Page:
They are also found in many disinfecting hard surface cleaners since they do have antimicrobial characteristics.

Cationics are not found as often as other surfactants in peronal care, but they have their place. They are often well suited in formulations where you need a surfactant but foaming is not the reason it is needed. Sometimes cationics have other purposes besides foaming. Cationics are often used for softening and for their ability to work with other ingredients. A good example of where you may see a cationic surfactant is in a hair conditioner. The cationics are compatible with with amphoteric and nonionic surfactants will be compatible with cationic surfactants. However, because of the opposing charge cationic (positive) and anionic (negative) surfactants do not work together and will bceome a “goo” if combined.”

A few common cationic surfactants used in bath and body recipes are your chlorides, the benzalkonium, centrimonium, stearalkonium chlorides. Many common cationic surfactants are irritating to the skin so limit the use to just what is ncessary.

Cleansers containing cationic surfactants cannot be mixed with those containing oppositely charged anionic surfactants. The molecules would interact with each other, producing a gooey mess that drops out of solution.

When reading ingredients lists, look for the words “chloride” or “bromide” (as in alkylbenzene ammonium chloride, and the chlorides methioned above) to identify cationics.

When a single surfactant molecule exhibit both anionic and cationic dissociations it is called amphoteric (or zwitterionic). Amphoteric surfactants, our final type of surfactant,  may be the least used overall (they are used a lot in personal care products though) and least talked about surfactants but they are very useful in certain products and applications.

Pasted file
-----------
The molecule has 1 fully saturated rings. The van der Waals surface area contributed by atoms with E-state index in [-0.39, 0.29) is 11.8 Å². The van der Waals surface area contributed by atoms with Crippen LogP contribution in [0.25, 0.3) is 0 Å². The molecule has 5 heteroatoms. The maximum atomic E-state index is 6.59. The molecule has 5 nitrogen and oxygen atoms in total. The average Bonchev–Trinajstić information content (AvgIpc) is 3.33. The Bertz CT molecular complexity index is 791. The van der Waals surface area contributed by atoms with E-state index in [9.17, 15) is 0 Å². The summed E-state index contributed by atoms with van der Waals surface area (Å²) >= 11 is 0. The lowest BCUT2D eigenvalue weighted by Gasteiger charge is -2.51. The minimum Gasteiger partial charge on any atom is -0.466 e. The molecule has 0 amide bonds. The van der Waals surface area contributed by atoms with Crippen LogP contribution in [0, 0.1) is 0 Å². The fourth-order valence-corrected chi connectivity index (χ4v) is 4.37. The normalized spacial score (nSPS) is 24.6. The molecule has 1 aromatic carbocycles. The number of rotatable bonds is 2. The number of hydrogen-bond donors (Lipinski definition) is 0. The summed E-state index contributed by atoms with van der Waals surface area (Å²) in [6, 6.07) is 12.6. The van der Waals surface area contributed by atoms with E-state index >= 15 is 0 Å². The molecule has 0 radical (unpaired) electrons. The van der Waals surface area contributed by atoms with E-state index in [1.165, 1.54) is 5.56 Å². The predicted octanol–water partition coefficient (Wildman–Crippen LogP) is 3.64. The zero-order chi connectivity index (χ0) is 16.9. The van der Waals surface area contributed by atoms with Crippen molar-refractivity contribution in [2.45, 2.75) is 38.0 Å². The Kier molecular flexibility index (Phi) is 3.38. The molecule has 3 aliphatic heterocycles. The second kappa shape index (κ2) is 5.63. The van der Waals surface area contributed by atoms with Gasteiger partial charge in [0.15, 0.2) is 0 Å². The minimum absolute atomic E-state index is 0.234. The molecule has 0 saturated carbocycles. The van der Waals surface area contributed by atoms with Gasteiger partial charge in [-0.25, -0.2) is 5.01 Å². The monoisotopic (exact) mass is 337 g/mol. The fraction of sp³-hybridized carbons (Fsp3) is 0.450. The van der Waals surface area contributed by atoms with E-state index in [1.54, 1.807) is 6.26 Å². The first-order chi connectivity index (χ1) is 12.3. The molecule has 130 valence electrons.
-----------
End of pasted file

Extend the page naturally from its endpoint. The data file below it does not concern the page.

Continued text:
Amphoteric surfactants have little use on their own, but work extremely well in enhancing the cleaning and foaming effect of both anionic and nonionic surfactants. They can serve as “coupling agents,” which hold the formulation’s surfactants, solvents and the inorganic salt components together.

Amphoterics are usually named in a way that easily indicates they are amphoterics, as in the trade name “Amphoterge.”

Other examples of amphoterics are betaines (cocamidopropyl betaine ) and amine oxides.

Most amphoteric surfactants are sensitive to pH, whereas they are cationic at low pH and anionic at high pH, with an amphoteric behavior at their intermediate pH.

In personal care products, amphoterics like cocamidopropyl betaine are commonly used and  often blended in with  nonionics and anionics. If you see a product like a sodium lauryl sulfate or sodium lauryl ether sulfate, you will often also see the co-surfactant as cocamidopropyl betaine or lauramidopryl betaine (or both) . This type of blend works well because you get the foaming, the cleansing, but the overall harshness of the anionics have been “balanced” with the amphoteric so the product has been made to be an efficient cleanser and not as harsh as the anioncs used alone.

Some amphoteric surfactants are more expensive versus the non ionics and anionics, and consequently, their use may be limited to special applications such as cosmetics and high quality cleaners where their high biological compatibility and low toxicity is of primary importance.